My least favourite aspect of running Lonely Conservationists is that I don’t get paid to advocate for conservationists full-time. I know that there is a lot of research being done at the moment surrounding climate change and mental health, and I see a huge need for education surrounding the resources that exist for the people on the front line. Being a conservationist is a caring role, yet, the industry doesn’t have the support that other caring roles such as psychologists and doctors have. Psychologists are able to see other psychologists and doctors still see doctors, however, there are currently minimal resources to care for conservationists, and I really wish I was equipped to do more. If anyone is able to help me to facilitate this, please reach out!

My favourite part about running Lonely Conservationists is the community. It is so wild to me that I thought I was the loneliest conservationist in the world, and now I have a global network of not-so-lonely conservationists by my side. When I moved to Melbourne in 2018, I didn’t know anyone, but now I have an incredible social circle stemming from Lonely Conservationist connections. I was in the UK earlier this year and met up with two community members, and it was as if we had been friends forever. The people in this community have really changed my life and I am so grateful for them every day.

As a conservationist, what makes you hopeful about the future?

I used to think that the whole world rested on my shoulders and that I had to fix all of the world’s problems myself. After meeting so many amazingly passionate conservationists, I now realise that there is a person for everything. There are ant people, slime mould people, tapeworm people and lilypad people. The fact that every genera of life on earth has at least one passionate advocate for its survival, allows me to sleep at night knowing that a lot of the natural world is being cared for.

What helps you stay positive day-to-day?

As a huge nerd, I love reading about all facets of nature, from the slime mould to the tapeworms. Learning about how incredible our world is and all that it holds within it reminds me that despite all the destruction, many species have evolved and adapted in so many weird and wonderful ways. Sharing weird facts with people also brings me joy- like, did you know a group of pandas is called an embarrassment? Well, now you do!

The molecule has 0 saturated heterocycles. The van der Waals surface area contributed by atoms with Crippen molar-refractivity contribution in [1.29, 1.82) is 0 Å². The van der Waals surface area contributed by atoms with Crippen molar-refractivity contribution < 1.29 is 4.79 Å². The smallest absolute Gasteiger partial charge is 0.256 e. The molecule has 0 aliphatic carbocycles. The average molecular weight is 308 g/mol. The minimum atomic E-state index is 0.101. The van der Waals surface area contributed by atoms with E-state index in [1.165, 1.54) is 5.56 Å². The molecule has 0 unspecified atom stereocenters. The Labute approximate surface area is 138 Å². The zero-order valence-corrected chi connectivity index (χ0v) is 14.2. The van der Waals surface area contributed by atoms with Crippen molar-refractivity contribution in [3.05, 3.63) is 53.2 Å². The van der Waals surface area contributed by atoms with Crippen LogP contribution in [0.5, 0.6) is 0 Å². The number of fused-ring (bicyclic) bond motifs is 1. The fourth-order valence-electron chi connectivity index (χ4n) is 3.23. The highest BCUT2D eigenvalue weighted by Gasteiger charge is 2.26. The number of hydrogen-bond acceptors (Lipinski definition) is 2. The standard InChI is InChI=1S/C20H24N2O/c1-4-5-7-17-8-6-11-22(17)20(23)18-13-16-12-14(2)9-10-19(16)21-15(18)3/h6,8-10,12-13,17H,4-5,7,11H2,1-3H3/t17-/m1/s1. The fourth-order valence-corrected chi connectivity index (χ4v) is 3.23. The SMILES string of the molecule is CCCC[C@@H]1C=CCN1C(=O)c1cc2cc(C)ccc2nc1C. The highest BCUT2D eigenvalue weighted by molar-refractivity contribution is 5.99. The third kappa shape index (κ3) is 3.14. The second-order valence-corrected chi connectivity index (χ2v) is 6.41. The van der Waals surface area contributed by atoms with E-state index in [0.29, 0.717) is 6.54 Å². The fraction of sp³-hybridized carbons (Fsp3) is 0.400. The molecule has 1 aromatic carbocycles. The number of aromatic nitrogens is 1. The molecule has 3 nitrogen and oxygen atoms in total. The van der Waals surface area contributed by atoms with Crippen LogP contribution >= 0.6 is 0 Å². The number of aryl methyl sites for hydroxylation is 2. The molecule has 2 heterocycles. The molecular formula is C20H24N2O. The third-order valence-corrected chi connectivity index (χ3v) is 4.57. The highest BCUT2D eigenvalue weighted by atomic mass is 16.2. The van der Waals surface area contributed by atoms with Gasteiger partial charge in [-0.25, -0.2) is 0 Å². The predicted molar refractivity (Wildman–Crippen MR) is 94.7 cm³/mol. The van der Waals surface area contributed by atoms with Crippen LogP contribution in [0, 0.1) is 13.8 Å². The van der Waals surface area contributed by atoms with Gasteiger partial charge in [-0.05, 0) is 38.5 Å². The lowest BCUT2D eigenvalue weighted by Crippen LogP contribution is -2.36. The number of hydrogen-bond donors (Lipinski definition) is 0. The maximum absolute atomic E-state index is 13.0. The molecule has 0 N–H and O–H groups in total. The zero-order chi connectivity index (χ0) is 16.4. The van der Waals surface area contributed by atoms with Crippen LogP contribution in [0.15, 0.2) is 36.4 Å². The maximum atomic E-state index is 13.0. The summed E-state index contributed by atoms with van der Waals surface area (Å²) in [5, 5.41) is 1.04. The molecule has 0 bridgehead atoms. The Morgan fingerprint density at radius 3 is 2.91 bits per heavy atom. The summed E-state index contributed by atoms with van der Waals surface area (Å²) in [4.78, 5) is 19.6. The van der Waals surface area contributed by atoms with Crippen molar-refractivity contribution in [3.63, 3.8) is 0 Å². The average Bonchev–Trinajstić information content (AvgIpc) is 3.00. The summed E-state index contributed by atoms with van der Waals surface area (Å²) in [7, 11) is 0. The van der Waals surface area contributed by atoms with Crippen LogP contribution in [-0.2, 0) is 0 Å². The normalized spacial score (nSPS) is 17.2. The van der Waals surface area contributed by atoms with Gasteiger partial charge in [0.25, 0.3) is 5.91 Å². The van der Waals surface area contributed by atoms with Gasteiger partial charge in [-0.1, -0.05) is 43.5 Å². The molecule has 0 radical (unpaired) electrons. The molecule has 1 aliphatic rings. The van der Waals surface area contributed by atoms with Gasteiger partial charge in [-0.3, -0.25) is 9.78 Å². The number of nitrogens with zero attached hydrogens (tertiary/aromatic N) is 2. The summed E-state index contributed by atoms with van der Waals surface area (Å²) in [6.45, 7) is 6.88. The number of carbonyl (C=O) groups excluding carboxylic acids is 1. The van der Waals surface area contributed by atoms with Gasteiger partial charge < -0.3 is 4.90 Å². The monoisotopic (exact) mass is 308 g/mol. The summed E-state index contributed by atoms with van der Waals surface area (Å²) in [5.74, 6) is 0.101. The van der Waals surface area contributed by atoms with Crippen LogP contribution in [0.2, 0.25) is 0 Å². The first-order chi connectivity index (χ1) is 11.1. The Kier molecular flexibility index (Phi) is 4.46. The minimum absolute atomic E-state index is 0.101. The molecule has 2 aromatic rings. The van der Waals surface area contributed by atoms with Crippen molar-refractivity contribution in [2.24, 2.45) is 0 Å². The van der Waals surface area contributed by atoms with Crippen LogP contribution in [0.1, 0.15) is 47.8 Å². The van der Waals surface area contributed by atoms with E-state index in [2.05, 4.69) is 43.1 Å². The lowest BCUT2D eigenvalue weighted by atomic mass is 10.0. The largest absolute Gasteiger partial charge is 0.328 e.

Could you share a story about a formative moment in your conservation career?

In 2015, I spent a month in a North Sumatran forest with a group of local men. I couldn’t speak a lick of their language, and that month was spent day in, day out, walking through the forest and trying to understand each other. By the end of the month, we had found a way to communicate, laugh, live and work together.

In 2016, I returned to North Sumatra to conduct my honours research, and I was walking through the forest with my two field staff. It was a hot day, and so they asked me if we could go by a village on the way back to the pondok (cabin) for a drink; I agreed eagerly as the surrounding oil palms had sucked the earth dry. On the way back from the village after our drink, I asked my field staff why there were no women drinking with us, and they said that it was a special men’s place. I motioned up and down towards my body and asked why I was allowed. They looked at me and laughed and said that I was different. This moment was so important to me because just 6 months ago, I couldn’t understand a word they said. I didn’t understand my place in the culture or know for certain my relationship with anyone. In that moment, I wasn’t just assimilated, I was accepted into the spaces that they were, and I had earned the respect that came along with that. This moment is one I will never forget and was one of the proudest moments of my career.

Any advice for someone interested in pursuing your field of work?

It is important to note that anyone who wants to be a conservationist can be. I believe that parents, doctors, lawyers, tradespeople, and architects can all be conservationists by integrating sustainable values into their day-to-day lives. Sometimes it’s even more important that conservationists live and work in non-environmental spaces so that all aspects of life can be transformed into something beneficial for our natural world. 

I know that impostor syndrome is rife within environmental spaces, so just in case you weren’t sure, I want to validate your role as a conservationist. Participating in fieldwork or research isn’t suitable for everybody, mind or life circumstances. Just know that whatever you are able to contribute to this field is enough. Whether it be shopping second-hand, educating your friends and family, or integrating sustainable designs into your work or DIY projects- you are a completely valid conservationist!

Follow Jessie’s work on her Instagram and Lonely Conservationists here!